Resettlement sites where those evicted from across Chennai are moved to are known to be constructed in poorly connected areas, with a lack of people-centric infrastructure, often neglected by the state. But another oft neglected complication that arises as a result of the resettlement is that many stop receiving their pension once they move to their new homes.
The reason cited by local officials is that since residents’ addresses change to another district, in this case from Chennai to Chengalpattu district, they would have to file a new application to receive pension. This results in a long drawn out process of getting a new Aadhaar card, opening new bank accounts in the required branch, communicating with the concerned district officials and bank agents.
Oftentimes applications get rejected even after all the necessary documents have been sent in, with hopeful applicants finding out only two months later, at the tahsildar’s office.
Sujatha and Mercy along with Sandhya, Mahalakshmi and Kausalya are the women working with the Chennai based platform, Information and Resource Center for Deprived Urban Communities (IRCDUC) to identify problems faced by those in Ezhil Nagar Resettlement site in Perumbakkam, where they currently live. They mainly work to ensure that everyone, especially the most vulnerable individuals, in their settlement receive their due pension payments. These include pension for destitute women, persons with disabilities and elderly people as well.
Mercy and Sujatha provided insights into the process of getting pensions for those in the colony, the challenges faced by them, and the plans for the future.
Background on the eviction
Ezhil Nagar in Perumbakkam is located in the Old Mahabalipuram Road near Shollinganallur, behind the existing resettlement site of Semmenchery. The people of Perumbakkam were initially living in settlements from different parts of the city. Mercy, Sujatha and Sandhya are from Thideer Nagar located on the banks of the Cooum River but were evicted in 2017 by the Tamil Nadu Urban Habitat Development Board (TNUHDB), formerly known as Tamil Nadu Slum Clearance Board.
“They said that since we live on the banks (of the Cooum River), rain water would flood into our homes, and so we would have to be shifted far away. If you take us 30 kilometers away, what will happen to our kids who go to school here, or those in the orphanage? We were working for years in these jobs, we wanted to stay here itself. We protested the eviction, however the officials told us that since the area comes under the PWD, patta couldn’t be given, and so we could be evicted from the area,” said Mercy.
Currently five women including Mercy and Sujatha, work under IRCDUC as community leaders to help people with problems in the site address issues such as leakages, drainage problems, water supply etc. They usually go door to door (with the help of volunteers from the women’s association) and ask people about the problems they are facing and communicate these to the concerned officials. For problems such as leakages and infrastructural issues, they usually approach the TNUHDB and get it resolved.
As part of their initial field work with IRCDUC, they surveyed all the tenements in each block (the colony consists of a total of 126 blocks), to first identify key issues; the most prominent of these issues was that many had stopped recieving their due pensions. Before evictions, the pensions were coming in, and after eviction, it came in for 2 months after which it stopped.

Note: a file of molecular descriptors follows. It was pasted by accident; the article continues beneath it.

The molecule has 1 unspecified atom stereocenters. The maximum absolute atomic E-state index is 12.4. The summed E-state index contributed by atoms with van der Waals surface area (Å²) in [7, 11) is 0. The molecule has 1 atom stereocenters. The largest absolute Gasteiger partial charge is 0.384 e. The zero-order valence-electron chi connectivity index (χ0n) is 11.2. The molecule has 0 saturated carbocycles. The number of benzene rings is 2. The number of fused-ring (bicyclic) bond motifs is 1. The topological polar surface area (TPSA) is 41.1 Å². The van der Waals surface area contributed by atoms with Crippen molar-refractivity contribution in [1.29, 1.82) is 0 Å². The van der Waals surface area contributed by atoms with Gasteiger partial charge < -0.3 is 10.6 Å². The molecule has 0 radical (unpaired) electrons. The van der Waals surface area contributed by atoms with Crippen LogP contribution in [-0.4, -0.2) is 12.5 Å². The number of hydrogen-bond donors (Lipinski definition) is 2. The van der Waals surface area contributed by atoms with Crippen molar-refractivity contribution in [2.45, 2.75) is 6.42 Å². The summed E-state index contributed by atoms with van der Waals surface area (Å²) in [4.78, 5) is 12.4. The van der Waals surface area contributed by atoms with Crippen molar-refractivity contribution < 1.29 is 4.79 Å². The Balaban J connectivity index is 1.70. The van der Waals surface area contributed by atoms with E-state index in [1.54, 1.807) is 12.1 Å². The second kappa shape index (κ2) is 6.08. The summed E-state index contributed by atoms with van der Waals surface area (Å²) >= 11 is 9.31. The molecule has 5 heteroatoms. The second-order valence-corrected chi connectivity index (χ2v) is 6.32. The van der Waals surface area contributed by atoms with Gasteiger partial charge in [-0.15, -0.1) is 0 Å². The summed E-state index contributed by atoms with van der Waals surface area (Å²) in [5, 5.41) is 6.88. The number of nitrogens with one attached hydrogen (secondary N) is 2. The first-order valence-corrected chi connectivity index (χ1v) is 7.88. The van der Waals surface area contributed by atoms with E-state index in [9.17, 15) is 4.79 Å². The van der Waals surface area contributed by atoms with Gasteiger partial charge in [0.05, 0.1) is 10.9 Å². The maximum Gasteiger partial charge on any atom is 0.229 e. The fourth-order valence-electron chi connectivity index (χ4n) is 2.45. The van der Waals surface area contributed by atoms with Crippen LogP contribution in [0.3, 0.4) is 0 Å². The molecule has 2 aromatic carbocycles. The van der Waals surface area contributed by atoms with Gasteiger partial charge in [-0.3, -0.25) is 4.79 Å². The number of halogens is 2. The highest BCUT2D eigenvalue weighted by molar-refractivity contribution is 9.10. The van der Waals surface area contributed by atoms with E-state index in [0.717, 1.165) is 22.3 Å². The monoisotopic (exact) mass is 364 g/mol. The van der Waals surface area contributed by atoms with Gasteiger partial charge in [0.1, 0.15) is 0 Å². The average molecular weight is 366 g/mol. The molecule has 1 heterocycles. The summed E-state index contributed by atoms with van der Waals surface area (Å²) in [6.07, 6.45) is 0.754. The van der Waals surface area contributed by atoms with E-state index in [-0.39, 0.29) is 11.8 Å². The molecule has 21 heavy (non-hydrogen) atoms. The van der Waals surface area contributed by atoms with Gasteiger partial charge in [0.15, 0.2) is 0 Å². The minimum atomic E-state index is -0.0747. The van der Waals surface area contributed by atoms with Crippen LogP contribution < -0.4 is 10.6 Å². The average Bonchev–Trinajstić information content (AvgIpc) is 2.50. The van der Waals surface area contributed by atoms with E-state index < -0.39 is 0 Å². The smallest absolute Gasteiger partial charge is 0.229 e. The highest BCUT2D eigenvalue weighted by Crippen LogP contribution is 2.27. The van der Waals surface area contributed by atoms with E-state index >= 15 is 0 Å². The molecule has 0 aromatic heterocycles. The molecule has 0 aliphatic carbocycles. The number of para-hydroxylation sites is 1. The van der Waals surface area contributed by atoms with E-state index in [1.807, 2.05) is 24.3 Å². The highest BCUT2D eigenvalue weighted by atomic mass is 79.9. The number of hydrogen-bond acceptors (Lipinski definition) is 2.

“When we asked the Tambaram Corporation, they said we had moved out of Chennai and into Chengalpattu (previously under Kanchipuram district), and so we wouldn’t receive pensions anymore,” reported Sujatha.
Sujatha is a person with disability who is working towards empowerment of persons with disability in Perumbakkam.
Steps taken to ensure access to pension
The women prepared details of 300 beneficiaries whose pensions had stopped and took it to the Chengalpattu collector, with the support of IRCDUC. They managed to assist in securing pensions for many of the elderly people and those with disabilities in the colony. However, the problem is far from resolved as many more eligible beneficiaries are yet to receive pensions.
“I was actually receiving pensions for disability when we were staying in Thousand Lights, amounting to around Rs 1000 per month. But this stopped once the resettlement happened actually. The pension for widows, old people, all of this was stopped. This is why we went and wrote up to the collector. The five of us, organized by the IRCDUC, met the Chengalpattu collector who then introduced us to the Tambaram corporation office”, said Sujatha.
The Tambaram Tahsildar informed them that the change of location was the main reason for why many are not receiving their pensions. He had also advised them to open an account for everyone in Sholinganallur as a first step to filing a new application. So far around 700 people have taken their help to get pensions, and people are still approaching them to apply.
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The process for filing an application
The pension application is filed to the Tahsildar in Tambaram Corporation. Prior to this an account should be opened for applicants in the bank.
“To get pension first you have to open bank accounts for people. We were told to open bank accounts for people in Indian Bank, Shollinganallur. Every morning we go to the bank at 10am and come back at 2pm, opening accounts for around 10 people per day. After this we fill in which category the applicant falls under, attach a copy of the ration card, Aadhar card, two photos and register them at the E Sevai Mayyam. From here we photocopied the documents and send it to the Village Officer, who then sends it to the Tahsildar. After receiving the Tahsildar’s sign, the pension should automatically come in a month or two ” said Sujatha.
Pensions are offered to destitute women, persons with disabilities, elderly people, among other official categories. If you are a widow, you would need to provide the husband’s death certificate. For those with disabilities, a separate identity card for disability should be provided.